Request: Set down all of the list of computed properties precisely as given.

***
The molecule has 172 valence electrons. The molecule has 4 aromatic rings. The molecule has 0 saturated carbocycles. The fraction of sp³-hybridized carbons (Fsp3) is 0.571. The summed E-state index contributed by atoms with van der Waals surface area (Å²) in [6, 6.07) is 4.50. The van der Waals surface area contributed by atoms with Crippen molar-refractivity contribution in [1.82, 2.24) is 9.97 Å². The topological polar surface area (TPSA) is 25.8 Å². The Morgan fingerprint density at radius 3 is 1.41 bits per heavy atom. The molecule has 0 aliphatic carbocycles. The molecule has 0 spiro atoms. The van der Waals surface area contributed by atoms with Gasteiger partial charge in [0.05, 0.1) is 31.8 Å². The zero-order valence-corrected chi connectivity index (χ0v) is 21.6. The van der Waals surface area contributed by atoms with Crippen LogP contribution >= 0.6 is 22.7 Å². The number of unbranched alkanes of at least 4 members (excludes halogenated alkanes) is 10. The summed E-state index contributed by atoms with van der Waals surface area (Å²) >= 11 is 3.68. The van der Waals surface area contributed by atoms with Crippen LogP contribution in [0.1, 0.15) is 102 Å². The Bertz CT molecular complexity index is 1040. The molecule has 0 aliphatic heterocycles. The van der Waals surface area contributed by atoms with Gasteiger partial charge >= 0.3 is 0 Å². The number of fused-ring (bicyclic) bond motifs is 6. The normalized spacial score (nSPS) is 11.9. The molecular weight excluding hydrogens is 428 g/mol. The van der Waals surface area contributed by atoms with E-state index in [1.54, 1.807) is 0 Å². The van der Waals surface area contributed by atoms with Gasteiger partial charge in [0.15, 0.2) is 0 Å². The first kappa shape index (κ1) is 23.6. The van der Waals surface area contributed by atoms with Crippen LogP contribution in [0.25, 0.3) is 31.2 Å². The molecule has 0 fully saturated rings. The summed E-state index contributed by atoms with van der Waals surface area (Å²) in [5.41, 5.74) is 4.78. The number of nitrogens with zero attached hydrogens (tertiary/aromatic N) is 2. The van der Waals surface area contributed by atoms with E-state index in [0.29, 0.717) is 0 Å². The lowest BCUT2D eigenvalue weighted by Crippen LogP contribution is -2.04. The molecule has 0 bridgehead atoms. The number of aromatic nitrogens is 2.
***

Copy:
The molecule has 172 valence electrons. The molecule has 4 aromatic rings. The molecule has 0 saturated carbocycles. The fraction of sp³-hybridized carbons (Fsp3) is 0.571. The summed E-state index contributed by atoms with van der Waals surface area (Å²) in [6, 6.07) is 4.50. The van der Waals surface area contributed by atoms with Crippen molar-refractivity contribution in [1.82, 2.24) is 9.97 Å². The topological polar surface area (TPSA) is 25.8 Å². The Morgan fingerprint density at radius 3 is 1.41 bits per heavy atom. The molecule has 0 aliphatic carbocycles. The molecule has 0 spiro atoms. The van der Waals surface area contributed by atoms with Gasteiger partial charge in [0.05, 0.1) is 31.8 Å². The zero-order valence-corrected chi connectivity index (χ0v) is 21.6. The van der Waals surface area contributed by atoms with Crippen LogP contribution >= 0.6 is 22.7 Å². The number of unbranched alkanes of at least 4 members (excludes halogenated alkanes) is 10. The summed E-state index contributed by atoms with van der Waals surface area (Å²) >= 11 is 3.68. The van der Waals surface area contributed by atoms with Crippen LogP contribution in [0.1, 0.15) is 102 Å². The Bertz CT molecular complexity index is 1040. The molecule has 0 aliphatic heterocycles. The van der Waals surface area contributed by atoms with Gasteiger partial charge >= 0.3 is 0 Å². The number of fused-ring (bicyclic) bond motifs is 6. The normalized spacial score (nSPS) is 11.9. The molecular weight excluding hydrogens is 428 g/mol. The van der Waals surface area contributed by atoms with E-state index in [1.54, 1.807) is 0 Å². The van der Waals surface area contributed by atoms with Gasteiger partial charge in [0.15, 0.2) is 0 Å². The first kappa shape index (κ1) is 23.6. The van der Waals surface area contributed by atoms with Crippen LogP contribution in [0.25, 0.3) is 31.2 Å². The molecule has 0 fully saturated rings. The summed E-state index contributed by atoms with van der Waals surface area (Å²) in [5.41, 5.74) is 4.78. The number of nitrogens with zero attached hydrogens (tertiary/aromatic N) is 2. The van der Waals surface area contributed by atoms with E-state index in [0.29, 0.717) is 0 Å². The lowest BCUT2D eigenvalue weighted by Crippen LogP contribution is -2.04. The molecule has 0 bridgehead atoms. The number of aromatic nitrogens is 2.